Definitely Has Potential, writes James Poniewozik at Time. "The more intriguing aspect of the series is the survivors and whether they can maintain a society worth surviving in," he writes. "Which makes zombies an ideal metaphor, as Godzilla was in the nuclear age, for our nightmares du jour: pandemics; decentralized terrorism; the collapse of social, financial and ecological systems. Zombies are viruses, really — leaderless networks, organized on no other principle than destruction, multiplying exponentially until they burn themselves out, taking us with them. If The Walking Dead can build on its promise and run with these ideas, along with unflinching gross-out thrills, it can tell a doomsday story with all the things zombies crave: brains, guts and heart."
Departs From the Comic, and Thank God For New York Magazine's Logan Hill, the show dodged a bullet by not "trying to stick to the comic's story bible chapter and verse. They're looking at books for inspiration, not bringing the comic back from the dead, frame-by-frame." Hill writes that "the comic--which, sorry, fans, is hamstrung by overly literal exposition in the form of zombified, tone-deaf dialogue--has some pretty major flaws. So far, thankfully, The Walking Dead the show feels like its own monster."
Let's Hear It for the Human Element At Vanity Fair, Mike Ryan writes that "it's impossible to take any show or movie seriously when the characters do not act like rational human beings. I'm willing to accept that an extraordinary event happened--a virus that causes a fever, which then changes the victim into a zombie--because we wouldn't be watching a show about the residents of a small Georgia town otherwise. But I also expect that the characters will respond to this one extraordinary event like any real human beings would respond ... Rick Grimes--a small-town Georgia police officer who is one of the few survivors of a zombie outbreak--acts like a real human being."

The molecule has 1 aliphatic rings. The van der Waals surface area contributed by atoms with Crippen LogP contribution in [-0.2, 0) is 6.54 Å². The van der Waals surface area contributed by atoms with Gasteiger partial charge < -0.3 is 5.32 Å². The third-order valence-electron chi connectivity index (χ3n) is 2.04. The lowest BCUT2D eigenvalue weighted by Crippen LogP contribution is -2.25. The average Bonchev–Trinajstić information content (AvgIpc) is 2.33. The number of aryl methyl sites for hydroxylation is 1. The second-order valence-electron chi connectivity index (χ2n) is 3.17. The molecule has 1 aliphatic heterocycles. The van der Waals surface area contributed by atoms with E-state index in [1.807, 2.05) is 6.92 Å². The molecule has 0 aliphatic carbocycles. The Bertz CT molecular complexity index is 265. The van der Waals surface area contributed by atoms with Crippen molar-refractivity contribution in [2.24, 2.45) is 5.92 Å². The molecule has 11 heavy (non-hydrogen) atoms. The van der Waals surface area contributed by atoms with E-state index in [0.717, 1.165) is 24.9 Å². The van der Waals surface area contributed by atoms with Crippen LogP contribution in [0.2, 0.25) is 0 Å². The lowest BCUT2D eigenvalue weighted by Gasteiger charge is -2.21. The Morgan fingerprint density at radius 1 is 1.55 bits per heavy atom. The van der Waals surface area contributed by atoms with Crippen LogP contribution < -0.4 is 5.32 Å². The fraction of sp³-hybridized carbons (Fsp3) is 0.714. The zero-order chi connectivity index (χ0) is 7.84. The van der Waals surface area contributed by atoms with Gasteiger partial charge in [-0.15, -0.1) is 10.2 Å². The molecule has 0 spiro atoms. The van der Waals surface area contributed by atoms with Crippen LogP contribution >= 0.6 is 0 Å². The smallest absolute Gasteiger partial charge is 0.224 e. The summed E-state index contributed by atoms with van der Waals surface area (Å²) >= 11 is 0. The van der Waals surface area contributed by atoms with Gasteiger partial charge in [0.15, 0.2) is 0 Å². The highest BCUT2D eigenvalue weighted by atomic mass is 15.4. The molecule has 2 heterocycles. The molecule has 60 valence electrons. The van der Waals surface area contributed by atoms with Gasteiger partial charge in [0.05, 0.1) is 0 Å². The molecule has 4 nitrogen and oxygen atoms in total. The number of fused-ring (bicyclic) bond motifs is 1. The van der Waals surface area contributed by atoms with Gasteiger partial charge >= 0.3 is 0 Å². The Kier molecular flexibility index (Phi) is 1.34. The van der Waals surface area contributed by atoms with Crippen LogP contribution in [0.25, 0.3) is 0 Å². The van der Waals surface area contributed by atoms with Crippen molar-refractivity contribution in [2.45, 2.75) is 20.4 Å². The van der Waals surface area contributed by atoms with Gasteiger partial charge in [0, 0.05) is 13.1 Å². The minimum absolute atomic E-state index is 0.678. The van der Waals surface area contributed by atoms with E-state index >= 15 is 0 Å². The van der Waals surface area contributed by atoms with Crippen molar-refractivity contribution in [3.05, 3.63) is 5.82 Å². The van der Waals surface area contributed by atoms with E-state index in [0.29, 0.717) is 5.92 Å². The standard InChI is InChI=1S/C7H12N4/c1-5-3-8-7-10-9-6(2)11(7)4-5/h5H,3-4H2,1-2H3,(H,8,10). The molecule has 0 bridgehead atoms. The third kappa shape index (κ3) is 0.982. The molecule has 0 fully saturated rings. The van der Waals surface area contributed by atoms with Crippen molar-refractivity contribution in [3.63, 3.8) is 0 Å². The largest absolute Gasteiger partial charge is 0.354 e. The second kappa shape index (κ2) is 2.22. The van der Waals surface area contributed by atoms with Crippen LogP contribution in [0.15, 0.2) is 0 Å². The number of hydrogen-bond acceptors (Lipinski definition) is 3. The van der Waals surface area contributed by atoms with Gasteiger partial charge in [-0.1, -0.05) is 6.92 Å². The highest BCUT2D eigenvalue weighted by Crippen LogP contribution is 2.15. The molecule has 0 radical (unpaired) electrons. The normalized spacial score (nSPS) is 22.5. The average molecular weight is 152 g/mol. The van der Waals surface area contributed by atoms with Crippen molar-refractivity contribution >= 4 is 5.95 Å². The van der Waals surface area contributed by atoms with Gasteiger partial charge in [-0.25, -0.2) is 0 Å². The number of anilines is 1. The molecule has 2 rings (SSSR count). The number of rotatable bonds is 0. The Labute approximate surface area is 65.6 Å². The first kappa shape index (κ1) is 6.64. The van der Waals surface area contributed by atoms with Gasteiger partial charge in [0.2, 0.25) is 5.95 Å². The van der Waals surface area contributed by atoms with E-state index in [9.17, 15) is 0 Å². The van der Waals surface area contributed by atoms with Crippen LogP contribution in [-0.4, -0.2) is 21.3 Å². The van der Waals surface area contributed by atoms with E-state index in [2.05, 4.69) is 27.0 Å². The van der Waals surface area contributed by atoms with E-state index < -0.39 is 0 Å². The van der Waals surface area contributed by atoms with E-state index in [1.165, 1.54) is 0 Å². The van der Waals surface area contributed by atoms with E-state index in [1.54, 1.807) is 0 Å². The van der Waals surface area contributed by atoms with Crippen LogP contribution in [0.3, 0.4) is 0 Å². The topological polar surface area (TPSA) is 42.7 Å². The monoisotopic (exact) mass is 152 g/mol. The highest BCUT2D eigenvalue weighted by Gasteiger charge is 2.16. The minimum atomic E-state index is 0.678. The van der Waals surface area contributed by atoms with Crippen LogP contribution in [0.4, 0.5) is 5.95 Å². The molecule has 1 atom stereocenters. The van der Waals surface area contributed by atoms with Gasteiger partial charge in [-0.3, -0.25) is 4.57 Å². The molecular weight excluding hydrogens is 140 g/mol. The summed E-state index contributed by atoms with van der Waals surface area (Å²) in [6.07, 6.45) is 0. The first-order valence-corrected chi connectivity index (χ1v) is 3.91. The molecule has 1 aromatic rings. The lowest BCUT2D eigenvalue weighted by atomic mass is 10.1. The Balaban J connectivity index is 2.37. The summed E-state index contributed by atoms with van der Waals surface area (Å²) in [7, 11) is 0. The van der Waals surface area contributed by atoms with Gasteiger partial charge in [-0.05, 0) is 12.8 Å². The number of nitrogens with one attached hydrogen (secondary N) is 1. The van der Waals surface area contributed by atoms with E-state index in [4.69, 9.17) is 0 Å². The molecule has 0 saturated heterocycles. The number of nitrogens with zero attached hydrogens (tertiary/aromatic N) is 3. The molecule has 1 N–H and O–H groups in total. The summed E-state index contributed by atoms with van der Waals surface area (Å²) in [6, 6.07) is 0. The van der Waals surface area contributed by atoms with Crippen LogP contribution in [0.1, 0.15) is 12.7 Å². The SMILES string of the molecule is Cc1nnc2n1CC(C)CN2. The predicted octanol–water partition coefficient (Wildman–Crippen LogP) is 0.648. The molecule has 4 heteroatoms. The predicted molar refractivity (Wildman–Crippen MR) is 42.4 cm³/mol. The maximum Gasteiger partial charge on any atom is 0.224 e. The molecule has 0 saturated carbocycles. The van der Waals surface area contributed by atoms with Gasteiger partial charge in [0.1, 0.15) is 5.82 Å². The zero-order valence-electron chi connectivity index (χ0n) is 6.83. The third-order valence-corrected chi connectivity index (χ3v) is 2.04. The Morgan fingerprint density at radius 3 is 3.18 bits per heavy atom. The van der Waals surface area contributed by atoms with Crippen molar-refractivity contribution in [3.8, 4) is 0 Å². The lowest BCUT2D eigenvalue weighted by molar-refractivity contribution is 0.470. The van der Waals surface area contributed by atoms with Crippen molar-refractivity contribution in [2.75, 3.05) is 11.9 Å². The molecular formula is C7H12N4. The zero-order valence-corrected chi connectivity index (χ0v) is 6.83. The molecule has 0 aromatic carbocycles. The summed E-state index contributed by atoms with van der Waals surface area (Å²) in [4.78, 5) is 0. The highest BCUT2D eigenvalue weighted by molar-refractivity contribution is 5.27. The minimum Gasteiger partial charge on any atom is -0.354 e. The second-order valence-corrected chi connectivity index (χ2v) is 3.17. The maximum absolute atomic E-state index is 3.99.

A Zombie Is a Zombie Is a Zombie Slate's Tim Cavanaugh rejects the idea that zombie-apocalypse stories say anything about the times we live in. "At this point it should be clear that there are no larger sociological truths in zombie trends," Cavanaugh writes. "Zombie holocausts are popular during booms, during busts, in peacetime and wartime, before, during, and after natural disasters, and at all other times."
Are Zombie Stories Well-Suited to Television? wonders Alan Sepinwall at HitFix. "When you ask the creative team behind AMC's 'The Walking Dead,' which debuts Sunday night at 10, what differentiates their series from every other filmed zombie story, they'll point to the fact that it is a series - that... it is an ongoing, never-ending nightmare, as opposed to two hours of scares and out," writes Sepinwall. "But... maybe the zombie apocalypse is a horror that's better off in brief glimpses than as a story with no end in sight." Sepinwall does offer praise to writer/director Frank Darabont, calling the pilot "a master class in suspense filmmaking, of dread and atmosphere and grief."

More Formal Problems With TV Zombies "Zombies lack the soulful, seductive appeal of the tween-friendly vampires in the CW's The Vampire Diairies and the Twilight series," writes Scott Meslow at The Atlantic. "With a vocabulary that consists mainly of groans (and, occasionally, 'braiiiiiins'), zombies don't tend to make particularly nuanced characters. And the favored method of killing a zombie—a hard blow or gunshot to the head—is far too graphic for primetime television." Yet despite these obstacles, says Meslow, "The Walking Dead is as dark, intelligent, and uncompromising as any of AMC's other dramas."